As many of the complex partial seizures arise from the temporal lobes in the brain, epilepsy of this kind is also referred to as temporal lobe epilepsy (TLE). That said and done complex partial seizures may also arise from the frontal lobes. Seizures arising from the frontal lobes can present with bizzare clinical manifestations, patient may become hyperactive during the seizure and have strange bicycling like movements of the legs. Complex partial seizures are at times associated with an aura. A simple way to define aura is what happens usually before the seizure. Prior to the onset of a seizure, the patient may experience gustatory or olfactory auras (smell of burning rubber, metallic taste in the mouth are the different classical auras mentioned in the textbooks of neurology). Other patients may mention they “feel wierd” or “dizzy”. Others mention a rising sensation in the stomach.
During the seizure apart from impairment in the level of consciousness, patients frequently exhibit what we refer to as automatisms. These are semi-purposeful movements. Examples include lip-smacking, chewing movements, tongue protusion, picking at the clothes (semi-purposeful movements of the hands). These patients may or may not have a “convulsion”. If the seizure spreads and becomes generalized then they go into a convulsion (such seizures are referred to as partial with secondary generalization).
If an adult presents with a new onset complex partial seizure, neuroimaging is warranted. This is because a new onset complex partial seizure raises the suspicion for an underlying structural lesion in the brain such as a cyst or a tumor (though I want to emphasize here that the most common cause of new onset seizures in the elderly is vascular, meaning a previous stroke).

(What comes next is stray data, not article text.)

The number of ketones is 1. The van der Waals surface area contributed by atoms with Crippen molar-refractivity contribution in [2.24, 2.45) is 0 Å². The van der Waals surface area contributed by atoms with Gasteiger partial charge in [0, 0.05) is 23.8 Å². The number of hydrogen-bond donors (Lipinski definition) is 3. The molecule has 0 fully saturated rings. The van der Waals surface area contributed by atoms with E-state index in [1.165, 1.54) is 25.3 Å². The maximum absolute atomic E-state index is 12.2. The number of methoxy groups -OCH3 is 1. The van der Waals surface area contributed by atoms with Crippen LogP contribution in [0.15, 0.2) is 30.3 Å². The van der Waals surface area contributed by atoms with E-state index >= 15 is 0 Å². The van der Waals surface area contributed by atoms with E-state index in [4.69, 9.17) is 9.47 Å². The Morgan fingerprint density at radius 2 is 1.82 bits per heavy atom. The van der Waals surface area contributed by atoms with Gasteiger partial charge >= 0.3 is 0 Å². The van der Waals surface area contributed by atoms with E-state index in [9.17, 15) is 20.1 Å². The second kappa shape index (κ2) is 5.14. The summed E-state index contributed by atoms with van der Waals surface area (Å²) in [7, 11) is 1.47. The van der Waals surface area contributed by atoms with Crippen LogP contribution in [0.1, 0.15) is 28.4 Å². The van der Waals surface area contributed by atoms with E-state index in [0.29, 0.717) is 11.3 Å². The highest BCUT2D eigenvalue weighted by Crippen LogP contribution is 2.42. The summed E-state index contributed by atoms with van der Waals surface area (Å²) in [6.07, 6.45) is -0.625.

Work-up for TLE includes an EEG, if needed a long term EEG recording (we call this a video-EEG study), imaging studies like CT scan (though the study of choice is what is called a MRI scan of the brain done under the epilepsy protocol). Thin slices are taken to look at the temporal lobes and hippocampus to make sure there is no structural lesion there nor is there any evidence for mesial temporal sclerosis (MTS).
There are many effective drugs for complex partial seizures/TLE. The most commonly used are carbamazepine (Tegretol) and oxcarbazepine (trileptal). If the seizures are refractory to medications, these patients can be worked up for epilepsy surgery (see my post on epilepsy surgery at http://braindiseases.info).
Nitin Sethi, MD
Is aging normal or abnormal/pathological? No one quite knows the answer to that question. What we do know is that as we age, neurological disorders become increasingly common. These may range from well defined neurodegenerative diseases like Alzheimers dementia, Parkinson disease and amyotophic lateral sclerosis to other less well defined conditions like gait disorders, “balance problems”, “forgetfulness and senior moments” and increased propensity to falls. Strokes become more common in the aged brain vessels.
As life expectancy increases and more and more people live past the eight decade, neurological conditions become common and account for substantial morbidity and mortality in the oldest old (above 85). Earlier when the life expectancy was in the 60s, we did not see so much Alzheimers dementia, Parkinson’s disease or brain tumors. People died of other “natural” and “unnatural” causes before the brain showed clinical manifestations of neurodegeneration.
Is it the norm that as we age, a substantial majority of us are destined to develop dementia? Clinical studies have clearly shown that Alzhemier disease pathology increases with age and the incidence of the disease becomes increasingly common as one goes past 85 (the oldest old). Other studies suggest that though not all the oldest old show clinical dementia, a substantial majority have cognitive difficulties if carefully tested for at the bedside.